Instead, as in their previous books, they resort to purely technical issues of scorecarding, this time focussing, you might guess it already, on the "mapping" stuff, without reflecting enough about paradoxes such as how to manage stategy in connection with Uncertainty, Planning, Resources, Innovation etc. You will find many (TOO MANY!) mapping examples in this book, as if the problem nowadays was DESIGNING such maps. I think the problem is more about communications, involving people and excecutives "letting go".
I doubt that this book will contribute much to managing practice. It just answers the wrong questions. A real pity...
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Robert S. Kaplan and David P. Norton are the innovators behind the Balanced Scorecard, which has proven to be a potent way of turning strategy into reality. Before the Balanced Scorecard, most strategies failed in execution . . . because people didn't know what they were supposed to do. With the Balanced Scorecard, a very high percentage of strategies are implemented and do succeed. In The Strategy-Focused Organization, Professor Kaplan and Dr. Norton explained the management processes that make implementing the Balanced Scorecard most successful.
Strategy Maps now becomes another essential building block in strategy implementation. Importantly, this building block should be the starting point in your search for success. In the preface, the authors describe the three essential elements behind breakthrough results:
You must first describe the strategy, then measure the strategy for what needs to be executed and then manage the strategy by the measurements. Describing the strategy is the task addressed in Strategy Maps, measuring the strategy is addressed in the Balanced Scorecard, and The Strategy-Focused Organization looks at managing the strategy by the measurements.
Here's the philosophy the authors provide behind this conclusion:
"You can't manage (third component) what you can't measure (second component) [and] [y]ou can't measure what you can't describe (first component)."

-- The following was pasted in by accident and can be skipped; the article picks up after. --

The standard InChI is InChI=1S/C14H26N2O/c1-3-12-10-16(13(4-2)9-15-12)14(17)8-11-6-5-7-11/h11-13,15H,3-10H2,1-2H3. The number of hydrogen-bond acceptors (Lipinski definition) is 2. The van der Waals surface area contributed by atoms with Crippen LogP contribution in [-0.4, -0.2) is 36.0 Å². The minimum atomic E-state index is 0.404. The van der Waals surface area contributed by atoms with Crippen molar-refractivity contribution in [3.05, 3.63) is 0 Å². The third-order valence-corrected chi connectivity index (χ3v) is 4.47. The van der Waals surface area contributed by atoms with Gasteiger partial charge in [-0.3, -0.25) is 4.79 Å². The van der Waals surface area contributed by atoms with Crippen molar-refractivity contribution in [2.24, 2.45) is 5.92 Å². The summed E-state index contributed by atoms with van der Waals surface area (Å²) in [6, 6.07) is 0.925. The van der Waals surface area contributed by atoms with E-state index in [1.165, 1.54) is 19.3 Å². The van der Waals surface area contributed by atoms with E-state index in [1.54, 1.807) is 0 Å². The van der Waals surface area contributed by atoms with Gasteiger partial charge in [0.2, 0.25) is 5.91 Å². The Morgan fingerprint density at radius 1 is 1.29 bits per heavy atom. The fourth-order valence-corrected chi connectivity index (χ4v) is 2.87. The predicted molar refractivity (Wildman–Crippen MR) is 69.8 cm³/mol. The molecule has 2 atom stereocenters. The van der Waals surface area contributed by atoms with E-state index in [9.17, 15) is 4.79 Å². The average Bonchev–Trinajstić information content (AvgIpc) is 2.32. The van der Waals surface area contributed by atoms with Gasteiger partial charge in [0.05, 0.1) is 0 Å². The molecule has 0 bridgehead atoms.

In Strategy Maps, the authors have shown the way to communicate how each element of a company's activities contributes to the overall success of the strategy. Using the Balanced Scorecard, everyone in the organization knows what to be done. With Strategy Maps, each person will understand the context of what they must do and implementation improves.
Here's what a template of a typical strategy map includes for a for-profit company in Strategy Maps. First, all of the information is contained on one page. Second, that page has four perspectives: Financial; Customer; Internal; Learning and Growth. Third, the financial perspective looks at creating long-term shareholder value, and builds from a productivity strategy of improving cost structure and asset utilization and a growth strategy of expanding opportunities and enhancing customer value. Fourth, these last four elements of strategic improvement are aided by changes in price, quality, availability, selection, functionality, service, partnerships and branding. Fifth, from an internal perspective, operations and customer management processes help create product and service attributes while innovation, regulatory and social processes help with relationships and image. Sixth, all of these processes are enriched by the proper allocation of human, information and organizational capital. Organizational capital is comprised of company culture, leadership, alignment and teamwork capabilities. Seventh, the cause and effect relationships are describe by connecting arrows.